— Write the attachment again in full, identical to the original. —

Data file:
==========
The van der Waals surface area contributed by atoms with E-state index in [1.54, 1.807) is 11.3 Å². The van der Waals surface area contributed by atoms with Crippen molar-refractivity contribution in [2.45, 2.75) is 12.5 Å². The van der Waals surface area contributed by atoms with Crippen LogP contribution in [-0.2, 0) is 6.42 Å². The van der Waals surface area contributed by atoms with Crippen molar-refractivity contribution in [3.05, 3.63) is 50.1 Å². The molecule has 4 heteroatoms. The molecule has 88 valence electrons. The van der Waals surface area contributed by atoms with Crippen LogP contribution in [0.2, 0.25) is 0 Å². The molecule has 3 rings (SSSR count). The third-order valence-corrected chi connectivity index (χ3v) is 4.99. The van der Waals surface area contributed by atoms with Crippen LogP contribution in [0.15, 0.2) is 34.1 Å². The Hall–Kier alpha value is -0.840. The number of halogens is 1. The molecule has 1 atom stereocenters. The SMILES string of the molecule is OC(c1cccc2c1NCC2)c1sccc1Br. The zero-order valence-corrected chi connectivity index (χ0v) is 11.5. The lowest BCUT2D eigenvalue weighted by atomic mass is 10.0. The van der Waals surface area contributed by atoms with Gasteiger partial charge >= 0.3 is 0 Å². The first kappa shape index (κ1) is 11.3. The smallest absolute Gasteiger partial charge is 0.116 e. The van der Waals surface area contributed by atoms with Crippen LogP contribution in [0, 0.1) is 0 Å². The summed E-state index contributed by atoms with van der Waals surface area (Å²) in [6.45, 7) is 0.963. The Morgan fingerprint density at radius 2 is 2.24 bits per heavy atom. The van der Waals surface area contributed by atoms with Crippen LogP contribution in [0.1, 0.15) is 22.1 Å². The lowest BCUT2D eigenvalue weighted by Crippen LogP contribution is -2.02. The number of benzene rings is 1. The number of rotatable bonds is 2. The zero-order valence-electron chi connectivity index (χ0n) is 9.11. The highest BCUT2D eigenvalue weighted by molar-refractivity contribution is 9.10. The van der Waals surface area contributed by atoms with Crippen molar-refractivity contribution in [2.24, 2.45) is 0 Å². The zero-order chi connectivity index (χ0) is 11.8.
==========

The van der Waals surface area contributed by atoms with E-state index in [1.54, 1.807) is 11.3 Å². The van der Waals surface area contributed by atoms with Crippen molar-refractivity contribution in [2.45, 2.75) is 12.5 Å². The van der Waals surface area contributed by atoms with Crippen LogP contribution in [-0.2, 0) is 6.42 Å². The van der Waals surface area contributed by atoms with Crippen molar-refractivity contribution in [3.05, 3.63) is 50.1 Å². The molecule has 4 heteroatoms. The molecule has 88 valence electrons. The van der Waals surface area contributed by atoms with Crippen LogP contribution in [0.2, 0.25) is 0 Å². The molecule has 3 rings (SSSR count). The third-order valence-corrected chi connectivity index (χ3v) is 4.99. The van der Waals surface area contributed by atoms with Crippen LogP contribution in [0.15, 0.2) is 34.1 Å². The Hall–Kier alpha value is -0.840. The number of halogens is 1. The molecule has 1 atom stereocenters. The SMILES string of the molecule is OC(c1cccc2c1NCC2)c1sccc1Br. The zero-order valence-corrected chi connectivity index (χ0v) is 11.5. The lowest BCUT2D eigenvalue weighted by atomic mass is 10.0. The van der Waals surface area contributed by atoms with Gasteiger partial charge >= 0.3 is 0 Å². The first kappa shape index (κ1) is 11.3. The smallest absolute Gasteiger partial charge is 0.116 e. The van der Waals surface area contributed by atoms with Crippen LogP contribution in [0, 0.1) is 0 Å². The summed E-state index contributed by atoms with van der Waals surface area (Å²) in [6.45, 7) is 0.963. The Morgan fingerprint density at radius 2 is 2.24 bits per heavy atom. The van der Waals surface area contributed by atoms with Crippen LogP contribution in [0.1, 0.15) is 22.1 Å². The lowest BCUT2D eigenvalue weighted by Crippen LogP contribution is -2.02. The number of benzene rings is 1. The number of rotatable bonds is 2. The zero-order valence-electron chi connectivity index (χ0n) is 9.11. The highest BCUT2D eigenvalue weighted by molar-refractivity contribution is 9.10. The van der Waals surface area contributed by atoms with Crippen molar-refractivity contribution in [2.24, 2.45) is 0 Å². The zero-order chi connectivity index (χ0) is 11.8.